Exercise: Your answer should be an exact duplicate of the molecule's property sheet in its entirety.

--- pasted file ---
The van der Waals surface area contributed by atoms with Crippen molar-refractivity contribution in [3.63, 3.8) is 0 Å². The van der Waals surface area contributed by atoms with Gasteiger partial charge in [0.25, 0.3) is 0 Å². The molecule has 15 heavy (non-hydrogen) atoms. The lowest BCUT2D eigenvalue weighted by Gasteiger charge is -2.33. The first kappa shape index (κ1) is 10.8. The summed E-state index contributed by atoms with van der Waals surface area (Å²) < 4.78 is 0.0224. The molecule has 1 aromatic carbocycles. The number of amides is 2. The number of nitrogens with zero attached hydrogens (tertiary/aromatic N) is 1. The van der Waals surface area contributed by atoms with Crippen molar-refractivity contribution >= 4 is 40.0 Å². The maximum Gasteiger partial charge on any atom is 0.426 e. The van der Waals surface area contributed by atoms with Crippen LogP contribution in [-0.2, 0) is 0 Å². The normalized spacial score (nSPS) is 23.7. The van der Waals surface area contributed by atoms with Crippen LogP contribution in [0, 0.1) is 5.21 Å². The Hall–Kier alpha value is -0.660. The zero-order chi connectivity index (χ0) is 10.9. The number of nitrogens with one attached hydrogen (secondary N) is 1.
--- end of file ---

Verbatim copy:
The van der Waals surface area contributed by atoms with Crippen molar-refractivity contribution in [3.63, 3.8) is 0 Å². The van der Waals surface area contributed by atoms with Gasteiger partial charge in [0.25, 0.3) is 0 Å². The molecule has 15 heavy (non-hydrogen) atoms. The lowest BCUT2D eigenvalue weighted by Gasteiger charge is -2.33. The first kappa shape index (κ1) is 10.8. The summed E-state index contributed by atoms with van der Waals surface area (Å²) < 4.78 is 0.0224. The molecule has 1 aromatic carbocycles. The number of amides is 2. The number of nitrogens with zero attached hydrogens (tertiary/aromatic N) is 1. The van der Waals surface area contributed by atoms with Crippen molar-refractivity contribution >= 4 is 40.0 Å². The maximum Gasteiger partial charge on any atom is 0.426 e. The van der Waals surface area contributed by atoms with Crippen LogP contribution in [-0.2, 0) is 0 Å². The normalized spacial score (nSPS) is 23.7. The van der Waals surface area contributed by atoms with Crippen LogP contribution in [0, 0.1) is 5.21 Å². The Hall–Kier alpha value is -0.660. The zero-order chi connectivity index (χ0) is 10.9. The number of nitrogens with one attached hydrogen (secondary N) is 1.